Do pressure groups benefit British democracy?

Do pressure groups benefit democracy?

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  • Do pressure groups benefit British democracy?
    • Yes!
      • They allow people to band together and express their views
        • Pluralist society. The existance allows individuals to associate with one another and proclaim their views - essential rights in any democracy.
      • They Act as a defence for minority interests, especially those connected with parties not in government
        • Important in the case of ethnic and gender minorities. It allows them to express their distinctive points of view
      • They encourage wider participation in public life and the decision making process
        • Many otherwise only participate at election time and rarely get a chance to express their preference on individual issues.
      • They act as a better link between the people and those who govern them than political parties
        • Groups can provide an outlet for people with little interest in party politics. They feel they have a chance to acheive their goals. They may raise issues for discussion that fall outside the realm of party ideas.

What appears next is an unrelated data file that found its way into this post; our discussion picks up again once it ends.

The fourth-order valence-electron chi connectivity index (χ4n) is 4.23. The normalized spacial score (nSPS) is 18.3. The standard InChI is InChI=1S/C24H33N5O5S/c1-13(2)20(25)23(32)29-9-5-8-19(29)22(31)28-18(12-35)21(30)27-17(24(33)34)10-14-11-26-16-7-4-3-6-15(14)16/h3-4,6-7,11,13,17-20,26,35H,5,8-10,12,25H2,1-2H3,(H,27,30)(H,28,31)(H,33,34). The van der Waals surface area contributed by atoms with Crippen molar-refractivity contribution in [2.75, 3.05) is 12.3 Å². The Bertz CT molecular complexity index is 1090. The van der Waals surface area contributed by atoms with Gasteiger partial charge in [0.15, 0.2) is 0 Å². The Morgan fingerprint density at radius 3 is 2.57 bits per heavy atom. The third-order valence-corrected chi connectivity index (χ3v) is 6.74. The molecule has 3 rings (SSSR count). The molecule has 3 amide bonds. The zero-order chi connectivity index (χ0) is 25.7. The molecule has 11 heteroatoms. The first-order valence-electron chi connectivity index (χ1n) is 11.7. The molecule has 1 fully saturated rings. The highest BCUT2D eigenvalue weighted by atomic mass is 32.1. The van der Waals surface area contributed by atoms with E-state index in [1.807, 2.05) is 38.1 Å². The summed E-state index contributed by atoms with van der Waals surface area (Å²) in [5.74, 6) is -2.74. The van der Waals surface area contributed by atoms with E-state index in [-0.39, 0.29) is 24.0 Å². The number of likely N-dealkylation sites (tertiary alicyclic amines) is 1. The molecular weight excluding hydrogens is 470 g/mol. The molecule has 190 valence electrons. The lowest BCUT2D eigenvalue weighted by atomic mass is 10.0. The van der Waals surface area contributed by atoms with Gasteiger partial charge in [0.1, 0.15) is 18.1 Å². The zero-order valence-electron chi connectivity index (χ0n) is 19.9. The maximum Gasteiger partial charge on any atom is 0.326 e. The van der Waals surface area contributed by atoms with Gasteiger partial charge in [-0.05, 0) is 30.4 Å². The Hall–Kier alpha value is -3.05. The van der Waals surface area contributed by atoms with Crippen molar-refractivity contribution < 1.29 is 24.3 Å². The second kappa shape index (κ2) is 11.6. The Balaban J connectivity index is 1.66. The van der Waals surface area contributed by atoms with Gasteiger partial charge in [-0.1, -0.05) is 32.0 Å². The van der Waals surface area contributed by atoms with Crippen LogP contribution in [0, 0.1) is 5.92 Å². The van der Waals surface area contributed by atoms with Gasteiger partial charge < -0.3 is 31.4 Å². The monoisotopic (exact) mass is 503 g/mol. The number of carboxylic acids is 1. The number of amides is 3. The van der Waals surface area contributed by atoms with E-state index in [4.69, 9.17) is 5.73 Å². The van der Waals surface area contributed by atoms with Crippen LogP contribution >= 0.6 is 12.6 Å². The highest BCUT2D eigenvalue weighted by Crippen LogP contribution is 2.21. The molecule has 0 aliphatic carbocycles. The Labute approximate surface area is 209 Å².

• They provide valuable information to government departments based on their specialist knowledge of the fields.
        • This can be backed up by cooperation on administering a policy and monitoring its effectiveness. Groups represent the bulk of  people in that particular sector
      • They Act as a valuable check on those who excersise politcal power
        • They can expose information which would otherwise remain a secret
    • No!
      • They are a sectional interest
        • NFU  only represents farmers. Government has to consider 'national interest' which is better determined through elections and referendums.(counter. groups)
      • The better resourced and organised sections of the community are at an advantage
        • Some groups are more likely to be acknowledged than others. There is not a level playing field for influence.
      • Too much goes on in secret, with lobbying carried out behind closed doors
        • Are the ways in which pressure groups and MP's bargain sound?
      • Groups are often oligarchic in tendancy, their leadership being unrepresentive of the views of the membership
        • Leaders may acheive domination as a result of longstanding involvement rather than democratic election. Does the group represent the wishes of the people?
      • Threatening methods
        • Ways in which they influence policy are sometimes not democratic, as threat of havoc can cause a government to act a way in which it would not normally have done, through direct action.
      • Slowing down decsion making and acting as a barrier to social progress
        • Relevant groups will sometimes find and publicise information which is damaging to a cause or policy.

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